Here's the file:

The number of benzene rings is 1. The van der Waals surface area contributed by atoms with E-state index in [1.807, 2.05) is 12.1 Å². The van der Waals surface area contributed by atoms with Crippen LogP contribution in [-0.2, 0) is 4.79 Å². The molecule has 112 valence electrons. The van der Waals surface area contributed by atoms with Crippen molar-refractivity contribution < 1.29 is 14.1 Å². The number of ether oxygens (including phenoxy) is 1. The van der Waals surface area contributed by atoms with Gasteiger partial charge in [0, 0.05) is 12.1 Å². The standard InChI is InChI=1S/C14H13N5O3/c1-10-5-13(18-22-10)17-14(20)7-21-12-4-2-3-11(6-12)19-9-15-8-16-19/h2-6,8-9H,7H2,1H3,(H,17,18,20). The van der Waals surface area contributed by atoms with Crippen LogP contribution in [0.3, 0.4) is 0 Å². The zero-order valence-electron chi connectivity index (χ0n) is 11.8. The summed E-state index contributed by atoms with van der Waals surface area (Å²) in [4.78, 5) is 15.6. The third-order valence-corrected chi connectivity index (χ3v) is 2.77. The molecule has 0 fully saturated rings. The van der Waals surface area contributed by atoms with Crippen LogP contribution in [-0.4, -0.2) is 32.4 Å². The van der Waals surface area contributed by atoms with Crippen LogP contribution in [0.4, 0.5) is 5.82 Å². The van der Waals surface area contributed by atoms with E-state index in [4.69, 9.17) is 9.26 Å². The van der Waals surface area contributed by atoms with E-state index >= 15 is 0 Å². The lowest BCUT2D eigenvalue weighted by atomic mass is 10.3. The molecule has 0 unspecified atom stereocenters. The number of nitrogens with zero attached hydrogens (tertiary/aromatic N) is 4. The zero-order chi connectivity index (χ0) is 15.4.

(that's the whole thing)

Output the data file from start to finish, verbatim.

The number of benzene rings is 1. The van der Waals surface area contributed by atoms with E-state index in [1.807, 2.05) is 12.1 Å². The van der Waals surface area contributed by atoms with Crippen LogP contribution in [-0.2, 0) is 4.79 Å². The molecule has 112 valence electrons. The van der Waals surface area contributed by atoms with Crippen molar-refractivity contribution < 1.29 is 14.1 Å². The number of ether oxygens (including phenoxy) is 1. The van der Waals surface area contributed by atoms with Gasteiger partial charge in [0, 0.05) is 12.1 Å². The standard InChI is InChI=1S/C14H13N5O3/c1-10-5-13(18-22-10)17-14(20)7-21-12-4-2-3-11(6-12)19-9-15-8-16-19/h2-6,8-9H,7H2,1H3,(H,17,18,20). The van der Waals surface area contributed by atoms with Crippen LogP contribution in [0.3, 0.4) is 0 Å². The zero-order valence-electron chi connectivity index (χ0n) is 11.8. The summed E-state index contributed by atoms with van der Waals surface area (Å²) in [4.78, 5) is 15.6. The third-order valence-corrected chi connectivity index (χ3v) is 2.77. The molecule has 0 fully saturated rings. The van der Waals surface area contributed by atoms with Crippen LogP contribution in [-0.4, -0.2) is 32.4 Å². The van der Waals surface area contributed by atoms with Crippen LogP contribution in [0.4, 0.5) is 5.82 Å². The van der Waals surface area contributed by atoms with E-state index in [4.69, 9.17) is 9.26 Å². The van der Waals surface area contributed by atoms with E-state index >= 15 is 0 Å². The lowest BCUT2D eigenvalue weighted by atomic mass is 10.3. The molecule has 0 unspecified atom stereocenters. The number of nitrogens with zero attached hydrogens (tertiary/aromatic N) is 4. The zero-order chi connectivity index (χ0) is 15.4.